Portraits of jets at play in the Italian Alps, children posed like adults, and adults bobbing in the sea.
Large-format abstract photographs that use light to create celestial shapes we recognize—in some cases because they began as Christmas lights.
Vivid, fun, and surprising photographs where sex is mysterious and playful. Some images may not be safely viewed in an office environment.
Eye-catching landscapes don’t need glitter to produce mystery. Beautiful monochrome paintings that capture the vastness of sea, sand, and sky.
Portraits that find Manhattan’s Lower East Side in 1980 and 2010 showing different faces—blight, renewal, and the pursuit of hipsterdom—and also many things that (thankfully) never change.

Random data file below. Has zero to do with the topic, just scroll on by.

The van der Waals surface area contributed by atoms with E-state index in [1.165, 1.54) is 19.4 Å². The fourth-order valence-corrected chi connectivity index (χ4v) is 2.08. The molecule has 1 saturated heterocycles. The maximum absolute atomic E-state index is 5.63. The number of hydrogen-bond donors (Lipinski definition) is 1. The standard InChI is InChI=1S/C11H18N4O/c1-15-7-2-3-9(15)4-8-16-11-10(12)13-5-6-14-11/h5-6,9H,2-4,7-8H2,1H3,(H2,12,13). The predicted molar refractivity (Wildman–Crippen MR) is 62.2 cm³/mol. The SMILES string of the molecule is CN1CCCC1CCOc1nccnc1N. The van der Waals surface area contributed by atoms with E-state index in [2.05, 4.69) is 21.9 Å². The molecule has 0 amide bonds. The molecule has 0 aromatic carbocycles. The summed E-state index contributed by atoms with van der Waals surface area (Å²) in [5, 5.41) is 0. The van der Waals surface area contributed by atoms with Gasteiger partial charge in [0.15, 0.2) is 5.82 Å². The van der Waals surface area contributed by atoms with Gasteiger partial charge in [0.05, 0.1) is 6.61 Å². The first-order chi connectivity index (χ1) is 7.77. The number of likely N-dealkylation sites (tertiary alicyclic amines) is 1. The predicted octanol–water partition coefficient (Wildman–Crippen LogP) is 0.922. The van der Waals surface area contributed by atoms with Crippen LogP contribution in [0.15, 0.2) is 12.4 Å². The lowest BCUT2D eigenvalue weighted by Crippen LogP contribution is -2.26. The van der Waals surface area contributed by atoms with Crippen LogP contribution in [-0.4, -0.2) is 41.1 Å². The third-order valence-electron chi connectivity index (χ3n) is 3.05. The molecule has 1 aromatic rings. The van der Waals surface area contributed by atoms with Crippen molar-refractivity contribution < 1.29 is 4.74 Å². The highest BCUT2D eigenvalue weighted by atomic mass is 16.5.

Paintings crammed with matriarchs, wrestlers, and girls wearing bananas on their heads—where quite a lot more is going on than first appears.
Using a darkened home, precisely placed mirrors, and the occasional judicious cut in a wall, light becomes sculpture.
Intricate designs found in large-scale, labor-intensive relief prints made from the cross sections of trees and lumber.
Irresistible paintings don’t always need giant frames. An interview with the painter who electrified this year’s Whitney Biennial.
Portraits of young men in Panama showing off their bikes—strikingly decorated, variously macho, and altogether priti.
Pictures where the eye lingers not only on the image, but in it, as if something is waiting still deeper inside.
Photographs of people at war by the co-director of Restrepo, from an upcoming show at New York’s Yossi Milo Gallery.